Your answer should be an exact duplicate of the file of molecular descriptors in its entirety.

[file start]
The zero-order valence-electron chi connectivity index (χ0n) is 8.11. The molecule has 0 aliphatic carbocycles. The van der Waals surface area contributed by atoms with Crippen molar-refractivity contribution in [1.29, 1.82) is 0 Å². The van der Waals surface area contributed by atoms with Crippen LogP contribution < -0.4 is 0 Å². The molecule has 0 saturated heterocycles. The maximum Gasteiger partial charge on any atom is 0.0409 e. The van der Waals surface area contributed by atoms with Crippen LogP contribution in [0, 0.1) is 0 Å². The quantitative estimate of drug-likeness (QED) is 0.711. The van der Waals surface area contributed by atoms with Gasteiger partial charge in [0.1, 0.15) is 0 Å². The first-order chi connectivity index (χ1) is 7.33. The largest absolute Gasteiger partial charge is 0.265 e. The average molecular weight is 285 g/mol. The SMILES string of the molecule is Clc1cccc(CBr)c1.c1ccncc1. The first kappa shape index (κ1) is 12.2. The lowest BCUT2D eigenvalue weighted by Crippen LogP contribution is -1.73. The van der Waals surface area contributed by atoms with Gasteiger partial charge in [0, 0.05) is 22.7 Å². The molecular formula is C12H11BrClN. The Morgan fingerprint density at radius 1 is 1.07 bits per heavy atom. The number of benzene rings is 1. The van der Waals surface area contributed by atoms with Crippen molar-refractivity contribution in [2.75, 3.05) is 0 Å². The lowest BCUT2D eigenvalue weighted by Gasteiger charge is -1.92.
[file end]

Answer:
The zero-order valence-electron chi connectivity index (χ0n) is 8.11. The molecule has 0 aliphatic carbocycles. The van der Waals surface area contributed by atoms with Crippen molar-refractivity contribution in [1.29, 1.82) is 0 Å². The van der Waals surface area contributed by atoms with Crippen LogP contribution < -0.4 is 0 Å². The molecule has 0 saturated heterocycles. The maximum Gasteiger partial charge on any atom is 0.0409 e. The van der Waals surface area contributed by atoms with Crippen LogP contribution in [0, 0.1) is 0 Å². The quantitative estimate of drug-likeness (QED) is 0.711. The van der Waals surface area contributed by atoms with Gasteiger partial charge in [0.1, 0.15) is 0 Å². The first-order chi connectivity index (χ1) is 7.33. The largest absolute Gasteiger partial charge is 0.265 e. The average molecular weight is 285 g/mol. The SMILES string of the molecule is Clc1cccc(CBr)c1.c1ccncc1. The first kappa shape index (κ1) is 12.2. The lowest BCUT2D eigenvalue weighted by Crippen LogP contribution is -1.73. The van der Waals surface area contributed by atoms with Gasteiger partial charge in [0, 0.05) is 22.7 Å². The molecular formula is C12H11BrClN. The Morgan fingerprint density at radius 1 is 1.07 bits per heavy atom. The number of benzene rings is 1. The van der Waals surface area contributed by atoms with Crippen molar-refractivity contribution in [2.75, 3.05) is 0 Å². The lowest BCUT2D eigenvalue weighted by Gasteiger charge is -1.92.